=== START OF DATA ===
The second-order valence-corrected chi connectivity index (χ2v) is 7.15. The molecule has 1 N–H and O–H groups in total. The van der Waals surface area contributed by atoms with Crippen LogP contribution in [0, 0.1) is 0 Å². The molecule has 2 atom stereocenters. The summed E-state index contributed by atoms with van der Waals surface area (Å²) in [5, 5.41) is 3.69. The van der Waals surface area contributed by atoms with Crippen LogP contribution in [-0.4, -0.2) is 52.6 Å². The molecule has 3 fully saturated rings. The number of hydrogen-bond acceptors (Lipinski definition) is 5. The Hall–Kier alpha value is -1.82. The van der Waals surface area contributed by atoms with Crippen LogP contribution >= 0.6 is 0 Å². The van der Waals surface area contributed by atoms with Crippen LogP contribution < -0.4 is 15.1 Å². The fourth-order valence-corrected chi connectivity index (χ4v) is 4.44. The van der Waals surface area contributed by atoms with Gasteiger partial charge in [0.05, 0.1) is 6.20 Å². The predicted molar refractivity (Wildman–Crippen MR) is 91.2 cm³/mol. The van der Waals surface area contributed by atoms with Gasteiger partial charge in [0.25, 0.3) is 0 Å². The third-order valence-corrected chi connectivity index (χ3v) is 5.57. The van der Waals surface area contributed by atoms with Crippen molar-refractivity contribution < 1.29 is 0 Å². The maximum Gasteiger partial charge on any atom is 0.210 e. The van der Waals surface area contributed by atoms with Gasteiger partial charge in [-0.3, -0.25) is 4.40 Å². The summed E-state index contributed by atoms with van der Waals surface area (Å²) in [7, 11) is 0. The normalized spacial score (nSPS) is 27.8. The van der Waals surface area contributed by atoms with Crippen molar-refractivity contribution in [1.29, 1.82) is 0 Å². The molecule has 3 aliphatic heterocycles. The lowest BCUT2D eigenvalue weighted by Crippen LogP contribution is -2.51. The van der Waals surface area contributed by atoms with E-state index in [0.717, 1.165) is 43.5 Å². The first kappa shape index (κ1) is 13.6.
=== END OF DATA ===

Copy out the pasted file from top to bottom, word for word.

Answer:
The second-order valence-corrected chi connectivity index (χ2v) is 7.15. The molecule has 1 N–H and O–H groups in total. The van der Waals surface area contributed by atoms with Crippen LogP contribution in [0, 0.1) is 0 Å². The molecule has 2 atom stereocenters. The summed E-state index contributed by atoms with van der Waals surface area (Å²) in [5, 5.41) is 3.69. The van der Waals surface area contributed by atoms with Crippen LogP contribution in [-0.4, -0.2) is 52.6 Å². The molecule has 3 fully saturated rings. The number of hydrogen-bond acceptors (Lipinski definition) is 5. The Hall–Kier alpha value is -1.82. The van der Waals surface area contributed by atoms with Crippen LogP contribution >= 0.6 is 0 Å². The van der Waals surface area contributed by atoms with Crippen LogP contribution < -0.4 is 15.1 Å². The fourth-order valence-corrected chi connectivity index (χ4v) is 4.44. The van der Waals surface area contributed by atoms with Gasteiger partial charge in [0.05, 0.1) is 6.20 Å². The predicted molar refractivity (Wildman–Crippen MR) is 91.2 cm³/mol. The van der Waals surface area contributed by atoms with Gasteiger partial charge in [0.25, 0.3) is 0 Å². The third-order valence-corrected chi connectivity index (χ3v) is 5.57. The van der Waals surface area contributed by atoms with Crippen molar-refractivity contribution < 1.29 is 0 Å². The maximum Gasteiger partial charge on any atom is 0.210 e. The van der Waals surface area contributed by atoms with Gasteiger partial charge in [-0.3, -0.25) is 4.40 Å². The summed E-state index contributed by atoms with van der Waals surface area (Å²) in [7, 11) is 0. The normalized spacial score (nSPS) is 27.8. The van der Waals surface area contributed by atoms with Crippen molar-refractivity contribution in [1.29, 1.82) is 0 Å². The molecule has 3 aliphatic heterocycles. The lowest BCUT2D eigenvalue weighted by Crippen LogP contribution is -2.51. The van der Waals surface area contributed by atoms with E-state index in [0.717, 1.165) is 43.5 Å². The first kappa shape index (κ1) is 13.6.